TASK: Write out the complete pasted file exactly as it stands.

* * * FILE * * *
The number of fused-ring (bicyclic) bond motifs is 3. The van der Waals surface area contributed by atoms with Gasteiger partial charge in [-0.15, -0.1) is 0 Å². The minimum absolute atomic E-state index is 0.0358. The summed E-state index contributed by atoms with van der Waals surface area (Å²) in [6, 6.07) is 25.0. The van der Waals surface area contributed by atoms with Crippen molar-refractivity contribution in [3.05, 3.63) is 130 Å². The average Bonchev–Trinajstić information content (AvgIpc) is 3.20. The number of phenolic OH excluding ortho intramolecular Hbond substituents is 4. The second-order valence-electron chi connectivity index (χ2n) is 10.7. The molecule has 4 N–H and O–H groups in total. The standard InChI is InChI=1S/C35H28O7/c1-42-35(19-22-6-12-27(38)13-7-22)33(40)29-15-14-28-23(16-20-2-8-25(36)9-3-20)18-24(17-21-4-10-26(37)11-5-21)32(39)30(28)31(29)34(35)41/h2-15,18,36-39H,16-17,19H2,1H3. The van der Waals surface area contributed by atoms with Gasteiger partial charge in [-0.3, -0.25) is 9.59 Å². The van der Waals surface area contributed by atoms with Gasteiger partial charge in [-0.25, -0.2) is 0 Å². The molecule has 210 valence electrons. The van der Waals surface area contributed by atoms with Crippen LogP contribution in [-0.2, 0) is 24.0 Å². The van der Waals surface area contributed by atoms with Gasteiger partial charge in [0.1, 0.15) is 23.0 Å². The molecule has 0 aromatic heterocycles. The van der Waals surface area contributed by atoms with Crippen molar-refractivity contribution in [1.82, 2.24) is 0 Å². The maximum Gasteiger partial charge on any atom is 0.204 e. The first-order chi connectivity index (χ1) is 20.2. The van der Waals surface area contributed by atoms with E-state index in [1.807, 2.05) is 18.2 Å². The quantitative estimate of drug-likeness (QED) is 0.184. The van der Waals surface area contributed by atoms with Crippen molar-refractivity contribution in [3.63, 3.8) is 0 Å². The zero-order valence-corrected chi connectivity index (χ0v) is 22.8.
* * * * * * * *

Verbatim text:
The number of fused-ring (bicyclic) bond motifs is 3. The van der Waals surface area contributed by atoms with Gasteiger partial charge in [-0.15, -0.1) is 0 Å². The minimum absolute atomic E-state index is 0.0358. The summed E-state index contributed by atoms with van der Waals surface area (Å²) in [6, 6.07) is 25.0. The van der Waals surface area contributed by atoms with Crippen molar-refractivity contribution in [3.05, 3.63) is 130 Å². The average Bonchev–Trinajstić information content (AvgIpc) is 3.20. The number of phenolic OH excluding ortho intramolecular Hbond substituents is 4. The second-order valence-electron chi connectivity index (χ2n) is 10.7. The molecule has 4 N–H and O–H groups in total. The standard InChI is InChI=1S/C35H28O7/c1-42-35(19-22-6-12-27(38)13-7-22)33(40)29-15-14-28-23(16-20-2-8-25(36)9-3-20)18-24(17-21-4-10-26(37)11-5-21)32(39)30(28)31(29)34(35)41/h2-15,18,36-39H,16-17,19H2,1H3. The van der Waals surface area contributed by atoms with Gasteiger partial charge in [-0.3, -0.25) is 9.59 Å². The van der Waals surface area contributed by atoms with Gasteiger partial charge in [-0.25, -0.2) is 0 Å². The molecule has 210 valence electrons. The van der Waals surface area contributed by atoms with Crippen LogP contribution in [-0.2, 0) is 24.0 Å². The van der Waals surface area contributed by atoms with Gasteiger partial charge in [0.1, 0.15) is 23.0 Å². The molecule has 0 aromatic heterocycles. The van der Waals surface area contributed by atoms with Crippen molar-refractivity contribution in [1.82, 2.24) is 0 Å². The maximum Gasteiger partial charge on any atom is 0.204 e. The first-order chi connectivity index (χ1) is 20.2. The van der Waals surface area contributed by atoms with E-state index in [1.807, 2.05) is 18.2 Å². The quantitative estimate of drug-likeness (QED) is 0.184. The van der Waals surface area contributed by atoms with Crippen molar-refractivity contribution in [3.63, 3.8) is 0 Å². The zero-order valence-corrected chi connectivity index (χ0v) is 22.8.